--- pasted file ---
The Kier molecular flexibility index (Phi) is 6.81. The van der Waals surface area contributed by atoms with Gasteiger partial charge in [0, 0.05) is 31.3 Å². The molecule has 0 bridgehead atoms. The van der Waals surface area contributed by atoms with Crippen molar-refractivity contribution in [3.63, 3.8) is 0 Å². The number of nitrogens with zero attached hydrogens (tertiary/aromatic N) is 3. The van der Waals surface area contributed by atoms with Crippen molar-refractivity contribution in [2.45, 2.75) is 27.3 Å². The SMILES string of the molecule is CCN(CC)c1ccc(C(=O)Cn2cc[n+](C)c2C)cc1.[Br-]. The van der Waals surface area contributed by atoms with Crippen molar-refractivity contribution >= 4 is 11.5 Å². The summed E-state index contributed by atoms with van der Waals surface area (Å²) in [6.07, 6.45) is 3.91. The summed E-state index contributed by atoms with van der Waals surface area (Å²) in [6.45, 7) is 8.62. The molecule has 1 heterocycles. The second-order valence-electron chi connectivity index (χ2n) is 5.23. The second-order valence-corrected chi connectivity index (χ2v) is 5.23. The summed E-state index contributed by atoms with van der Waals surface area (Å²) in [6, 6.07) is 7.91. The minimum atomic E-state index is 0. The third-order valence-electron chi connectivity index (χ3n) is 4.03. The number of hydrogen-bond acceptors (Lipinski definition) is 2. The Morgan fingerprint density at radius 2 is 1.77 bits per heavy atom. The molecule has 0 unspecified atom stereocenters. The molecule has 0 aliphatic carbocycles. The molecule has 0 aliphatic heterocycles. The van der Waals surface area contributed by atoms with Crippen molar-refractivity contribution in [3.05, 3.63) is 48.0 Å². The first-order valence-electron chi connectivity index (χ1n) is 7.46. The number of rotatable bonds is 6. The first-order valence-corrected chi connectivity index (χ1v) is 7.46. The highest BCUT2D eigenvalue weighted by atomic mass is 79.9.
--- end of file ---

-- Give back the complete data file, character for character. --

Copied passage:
The Kier molecular flexibility index (Phi) is 6.81. The van der Waals surface area contributed by atoms with Gasteiger partial charge in [0, 0.05) is 31.3 Å². The molecule has 0 bridgehead atoms. The van der Waals surface area contributed by atoms with Crippen molar-refractivity contribution in [3.63, 3.8) is 0 Å². The number of nitrogens with zero attached hydrogens (tertiary/aromatic N) is 3. The van der Waals surface area contributed by atoms with Crippen molar-refractivity contribution in [2.45, 2.75) is 27.3 Å². The SMILES string of the molecule is CCN(CC)c1ccc(C(=O)Cn2cc[n+](C)c2C)cc1.[Br-]. The van der Waals surface area contributed by atoms with Crippen molar-refractivity contribution >= 4 is 11.5 Å². The summed E-state index contributed by atoms with van der Waals surface area (Å²) in [6.07, 6.45) is 3.91. The summed E-state index contributed by atoms with van der Waals surface area (Å²) in [6.45, 7) is 8.62. The molecule has 1 heterocycles. The second-order valence-electron chi connectivity index (χ2n) is 5.23. The second-order valence-corrected chi connectivity index (χ2v) is 5.23. The summed E-state index contributed by atoms with van der Waals surface area (Å²) in [6, 6.07) is 7.91. The minimum atomic E-state index is 0. The third-order valence-electron chi connectivity index (χ3n) is 4.03. The number of hydrogen-bond acceptors (Lipinski definition) is 2. The Morgan fingerprint density at radius 2 is 1.77 bits per heavy atom. The molecule has 0 unspecified atom stereocenters. The molecule has 0 aliphatic carbocycles. The molecule has 0 aliphatic heterocycles. The van der Waals surface area contributed by atoms with Crippen molar-refractivity contribution in [3.05, 3.63) is 48.0 Å². The first-order valence-electron chi connectivity index (χ1n) is 7.46. The number of rotatable bonds is 6. The first-order valence-corrected chi connectivity index (χ1v) is 7.46. The highest BCUT2D eigenvalue weighted by atomic mass is 79.9.